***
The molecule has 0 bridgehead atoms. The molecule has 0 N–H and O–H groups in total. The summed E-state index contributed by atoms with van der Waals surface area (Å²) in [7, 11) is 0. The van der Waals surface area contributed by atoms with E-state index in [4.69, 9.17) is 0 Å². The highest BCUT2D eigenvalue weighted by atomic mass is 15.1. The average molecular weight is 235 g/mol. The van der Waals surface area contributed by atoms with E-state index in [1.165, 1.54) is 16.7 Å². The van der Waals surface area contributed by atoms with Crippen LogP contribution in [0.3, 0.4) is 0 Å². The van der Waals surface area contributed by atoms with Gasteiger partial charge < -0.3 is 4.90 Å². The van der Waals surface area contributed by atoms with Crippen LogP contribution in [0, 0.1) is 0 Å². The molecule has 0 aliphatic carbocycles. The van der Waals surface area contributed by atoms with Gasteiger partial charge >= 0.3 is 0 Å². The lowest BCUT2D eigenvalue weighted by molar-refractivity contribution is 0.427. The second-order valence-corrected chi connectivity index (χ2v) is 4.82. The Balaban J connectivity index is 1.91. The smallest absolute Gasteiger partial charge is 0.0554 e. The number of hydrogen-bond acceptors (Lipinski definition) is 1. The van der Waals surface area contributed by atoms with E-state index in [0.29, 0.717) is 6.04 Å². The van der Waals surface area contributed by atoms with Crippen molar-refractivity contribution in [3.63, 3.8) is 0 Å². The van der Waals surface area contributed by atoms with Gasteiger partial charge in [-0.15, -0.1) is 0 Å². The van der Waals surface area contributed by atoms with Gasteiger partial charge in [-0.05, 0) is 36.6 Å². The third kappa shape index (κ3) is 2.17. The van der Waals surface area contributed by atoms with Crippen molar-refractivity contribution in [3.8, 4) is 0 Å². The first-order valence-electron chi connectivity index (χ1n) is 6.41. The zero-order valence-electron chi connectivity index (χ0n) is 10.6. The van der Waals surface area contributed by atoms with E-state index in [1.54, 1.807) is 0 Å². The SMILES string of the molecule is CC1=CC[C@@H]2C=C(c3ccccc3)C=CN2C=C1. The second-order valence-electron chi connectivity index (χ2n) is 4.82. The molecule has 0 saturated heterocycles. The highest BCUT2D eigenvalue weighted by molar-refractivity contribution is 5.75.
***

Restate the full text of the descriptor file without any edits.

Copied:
The molecule has 0 bridgehead atoms. The molecule has 0 N–H and O–H groups in total. The summed E-state index contributed by atoms with van der Waals surface area (Å²) in [7, 11) is 0. The van der Waals surface area contributed by atoms with E-state index in [4.69, 9.17) is 0 Å². The highest BCUT2D eigenvalue weighted by atomic mass is 15.1. The average molecular weight is 235 g/mol. The van der Waals surface area contributed by atoms with E-state index in [1.165, 1.54) is 16.7 Å². The van der Waals surface area contributed by atoms with Crippen LogP contribution in [0.3, 0.4) is 0 Å². The van der Waals surface area contributed by atoms with Gasteiger partial charge < -0.3 is 4.90 Å². The van der Waals surface area contributed by atoms with Crippen LogP contribution in [0, 0.1) is 0 Å². The molecule has 0 aliphatic carbocycles. The van der Waals surface area contributed by atoms with Gasteiger partial charge >= 0.3 is 0 Å². The lowest BCUT2D eigenvalue weighted by molar-refractivity contribution is 0.427. The second-order valence-corrected chi connectivity index (χ2v) is 4.82. The Balaban J connectivity index is 1.91. The smallest absolute Gasteiger partial charge is 0.0554 e. The number of hydrogen-bond acceptors (Lipinski definition) is 1. The van der Waals surface area contributed by atoms with E-state index in [0.29, 0.717) is 6.04 Å². The van der Waals surface area contributed by atoms with Crippen molar-refractivity contribution in [3.63, 3.8) is 0 Å². The van der Waals surface area contributed by atoms with Gasteiger partial charge in [-0.15, -0.1) is 0 Å². The van der Waals surface area contributed by atoms with Gasteiger partial charge in [-0.05, 0) is 36.6 Å². The third kappa shape index (κ3) is 2.17. The van der Waals surface area contributed by atoms with Crippen molar-refractivity contribution in [3.8, 4) is 0 Å². The first-order valence-electron chi connectivity index (χ1n) is 6.41. The zero-order valence-electron chi connectivity index (χ0n) is 10.6. The van der Waals surface area contributed by atoms with E-state index in [1.54, 1.807) is 0 Å². The SMILES string of the molecule is CC1=CC[C@@H]2C=C(c3ccccc3)C=CN2C=C1. The second-order valence-electron chi connectivity index (χ2n) is 4.82. The molecule has 0 saturated heterocycles. The highest BCUT2D eigenvalue weighted by molar-refractivity contribution is 5.75.